[Sponsored] ‘It starts with the striking of a match’—Read an excerpt from Firewatching, the ‘clever and compulsive’ debut thriller by Russ Thomas

Jonathan Ball Publishers has shared an excerpt from Firewatching, the debut novel from Russ Thomas!

Firewatching is a taut investigative thriller bursting with character and tension, introducing an enigmatic, fresh lead detective unlike any you have met before—Detective Sergeant Adam Tyler.

The book comes recommended by none other than Lee Child, author of the wildly successful Jack Reacher series.

‘Firewatching is a UK cop novel with a pitch-perfect blend of the best of the old and the best of the new—all the traditional strengths and charms are here, with a fresh and relevant 21st-century edge. I loved it.’—Lee Child

Read the excerpt:


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Tuesday, 13 September – 0 followers

the firewatcher

It starts with the striking of a match: the thin, dry snap of red powder scratched on white. It is the sound of chemistry-of sulphur, phosphorus, and glass. It is a warm and gentle caress, a pair of thick, strong arms that take hold of you, envelop you, and tell you everything is going to be all right.

But you shouldn’t have come back. You know that now.

You should never have returned to this crumbling Victorian mansion, like something from a horror film, with its grand architecture and Gothic features. The rusted iron gates that lie discarded in the rhododendron bushes. The long, winding, weed-infested driveway. The house itself, squatting in faded glory, brick-blackened and scarred, windowpanes cracked and stained with milky cataracts.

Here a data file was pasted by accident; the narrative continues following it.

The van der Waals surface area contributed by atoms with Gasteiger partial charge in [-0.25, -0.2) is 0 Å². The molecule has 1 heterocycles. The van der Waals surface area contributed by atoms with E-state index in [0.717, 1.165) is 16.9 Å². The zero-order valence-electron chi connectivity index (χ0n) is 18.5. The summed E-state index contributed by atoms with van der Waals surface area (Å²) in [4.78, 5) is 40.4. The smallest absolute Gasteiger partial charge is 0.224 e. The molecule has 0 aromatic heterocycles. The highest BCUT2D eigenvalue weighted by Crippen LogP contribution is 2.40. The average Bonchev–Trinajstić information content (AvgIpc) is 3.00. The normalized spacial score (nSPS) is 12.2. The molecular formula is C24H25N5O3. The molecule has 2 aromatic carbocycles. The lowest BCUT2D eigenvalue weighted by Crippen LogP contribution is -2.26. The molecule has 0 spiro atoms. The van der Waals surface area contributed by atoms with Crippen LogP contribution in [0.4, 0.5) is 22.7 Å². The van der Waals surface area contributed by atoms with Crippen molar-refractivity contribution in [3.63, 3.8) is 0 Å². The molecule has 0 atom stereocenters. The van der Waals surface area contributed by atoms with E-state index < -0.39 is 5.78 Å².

The workmen unload their long pipes of scaffolding from the van, laughing and joking, questioning each other’s parentage and boasting of their sexual prowess. They lift their tools and cans of paint, and slip back into the gaping maw of the house, back to their great work of restoration.

These hired hands dig at your past, knocking down walls that were placed for a reason; unearthing all the buried secrets. You can hear him now, just as before, and only now do you realise that he never really went away. He was there all that time, lying dormant, waiting to be found. Waiting for you to drop your guard. His voice grows louder as he surfaces, clawing his way up through your mind, echoing and barrelling around inside your head. He looks out through your eyes … and then he screams.

You reach for another match, feel the warmth and the beauty and the comfort offered … but it’s over far too soon, the wood consumed from top to bottom in mere seconds, the flame drawn down into your empty hand, where it gutters and snuffs until there is only the cold and the damp and the dark.

The scream is louder now, and this time the match will not be enough.

This time the whole world will burn.

POSTED BY thefirewatcher AT 5:45 PM



The man with the scar on his cheek looks down from the window of the apartment building and wonders if someone has thrown a blanket over Sheffield. Summer has swaddled the city in a haze reminiscent of the smogs of its industrial heritage. Sunlight is funnelled through rows of terraced houses just as molten iron once sludged and pooled in the blast furnaces and steel mills of the Don Valley. It spills down from the hills and through the parks, weaving its way between the trunks of trees and out onto the ring road.

From several stories below, the man hears the deep bass rumble of music. The latest addition to a chain of real-ale pubs. This city, with its proud tradition of industry and purpose, now courts only leisure. Productivity turned to idleness, he thinks. And the devil makes work for idle hands.

He turns to look back at the estate agent standing nervously behind him. He looks over the open-plan living room the agent just referred to as ‘a blank canvas’. Whitewashed walls, not so much as a hint of magnolia; the cheapest kind of laminate flooring, all spongy underfoot where the surface hasn’t been prepared properly. The man wonders if they even bothered to clean away the blood before they laid it.